> [quote]
> I read the agreement between Xandros and Microsoft, and one of the
> excluded products was Mono, so Microsoft promises to not sue Xandros
> over their distribution but excluding Mono and a few other products,
> i.e. they reserve the right to sue over Mono. I wonder if this is an
> interesting preview of on what basis they want to fight the free world.
> Interestingly, the Novell deal seems to be different, Mono is not
> excluded from the Novell deal. So Microsoft seems to be promising not to
> sue Novell over Mono, but keeps the option open for Xandros. Weird but
> true.
> [/quote]
> http://commandline.org.uk/linux/2007/aug/5/be-careful-who-you-kiss/
> All in all, it is clear that the ECMA/.Net/Mono patent conditions are
> /far/ from either "reasonable" /or/ "non-discriminatory".
> Meanwhile, I stumbled upon some old articles that reminded me of how
> much de Icaza is in love with the Redmond gangsters, and how dearly he'd
> love to mutate Gnome into the bastard son of Windows:
> Gnome to be based on .NET ? de Icaza
> [quote]
> Learn to love The Beast
> By Andrew Orlowski in New York
> Published Friday 1st February 2002 17:56 GMT
> [Interview]
> How much do you love Microsoft's .NET? Enough to trust your Gnome
> applications to its APIs in the future?
> That's what Gnome leader Miguel de Icaza, believes should happen. Miguel
> calls .NET the "natural upgrade" for the Gnome platform, and enthused
> about the technology in an interview with us at LinuxWorld this week.
> Basing Gnome on the .NET APIs will cut development time significantly,
> He also had praise for the new Microsoft security model, dismissed the
> notion that Redmond was employing embrace and extend to its web services
> protocols, and put the message that the community should get over its
> beef with The Beast.
> "I'd like to see Gnome applications written in .NET in version 4.0 - no,
> version 3.0. But Gnome 4.0 should be based on .NET," he told us. "A lot
> of people just see .NET as a fantastic upgrade for the development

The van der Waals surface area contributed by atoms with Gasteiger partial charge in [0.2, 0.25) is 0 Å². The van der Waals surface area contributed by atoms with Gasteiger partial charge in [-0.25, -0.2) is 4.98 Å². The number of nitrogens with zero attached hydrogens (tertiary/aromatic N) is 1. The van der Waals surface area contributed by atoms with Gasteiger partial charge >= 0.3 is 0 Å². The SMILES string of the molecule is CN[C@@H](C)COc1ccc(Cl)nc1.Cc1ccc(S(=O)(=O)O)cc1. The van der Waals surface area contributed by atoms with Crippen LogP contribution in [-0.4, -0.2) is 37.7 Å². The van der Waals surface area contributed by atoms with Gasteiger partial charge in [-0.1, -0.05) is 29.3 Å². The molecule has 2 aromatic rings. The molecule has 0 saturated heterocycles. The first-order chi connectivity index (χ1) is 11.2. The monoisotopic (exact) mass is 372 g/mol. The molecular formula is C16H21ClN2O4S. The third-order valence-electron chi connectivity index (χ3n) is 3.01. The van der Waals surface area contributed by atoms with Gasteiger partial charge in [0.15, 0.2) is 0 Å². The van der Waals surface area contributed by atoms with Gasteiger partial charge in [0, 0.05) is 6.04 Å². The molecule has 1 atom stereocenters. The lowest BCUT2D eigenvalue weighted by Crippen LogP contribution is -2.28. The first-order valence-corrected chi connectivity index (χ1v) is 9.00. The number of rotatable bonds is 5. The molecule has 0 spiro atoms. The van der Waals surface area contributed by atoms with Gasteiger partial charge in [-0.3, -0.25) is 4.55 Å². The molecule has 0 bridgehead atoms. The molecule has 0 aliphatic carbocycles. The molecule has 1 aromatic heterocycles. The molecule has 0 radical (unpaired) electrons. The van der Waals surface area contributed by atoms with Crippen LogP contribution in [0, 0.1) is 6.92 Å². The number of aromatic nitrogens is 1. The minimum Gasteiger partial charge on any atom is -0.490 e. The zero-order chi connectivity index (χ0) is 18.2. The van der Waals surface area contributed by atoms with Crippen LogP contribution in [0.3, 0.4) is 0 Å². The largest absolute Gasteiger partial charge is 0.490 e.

> platform from Microsoft.
> [/quote]
> http://www.theregister.co.uk/2002/02/01/gnome_to_be_based/
> Read the whole article, it's most revealing.
> Miguel loves ActiveX too:
> [quote]
> At Microsoft I learned the truth about ActiveX and COM and I got very
> interested in it inmediately(sic).
> [/quote]
> http://primates.ximian.com/~miguel/gnome-history.html
> He shows extremely poor taste (in many things).
> [1] For anyone still not convinced of Microsoft's ethical depravity,
> please see the following:
> http://www.grokdoc.net/index.php/Dirty_Tricks_history
> http://www.groklaw.net/staticpages/index.php?page=2005010107100653
> http://boycottnovell.com/microsoft-critique-resources/
> http://boycottnovell.com/2008/05/25/eu-crackdown-astroturfing/
> http://www.vanwensveen.nl/rants/microsoft/IhateMS.html
> [2] Proposed US ACTA multi-lateral intellectual property trade agreement
> http://antitrust.slated.org/censorship/acta-proposal-2007.pdf
> And finally:
> [3] Why did Microsoft invent .NET (I'm assuming they invented it, rather
> than their usual MO of simply assimilating it from another source) when
> there is already Java? To answer this question, you may also like to
> consider why they "(re)invented" OOXML, Moonlight, XPS and other
> "fscking kill <vendor>" technologies.
> Any supposedly Free Software advocate who can still defend or support
> Mono at this point, is clearly either irredeemably corrupt or terminally
> stupid (or possibly both). They are part of the problem, not part of the
> solution. And yes, the "problem" is Microsoft.
> De Icaza, are you listening?

Today... mono and RAND blows in this direction by the pressure from the
forces of Redomnd.... Who knows the direction it will blow tomorrow...

Mono/.net is a wolf in sheeps clothing. For whatever it's worth, do not use
it. If gnome does, then do not use it either.


Jerry McBride (jmcbride@xxxxxxxxxx)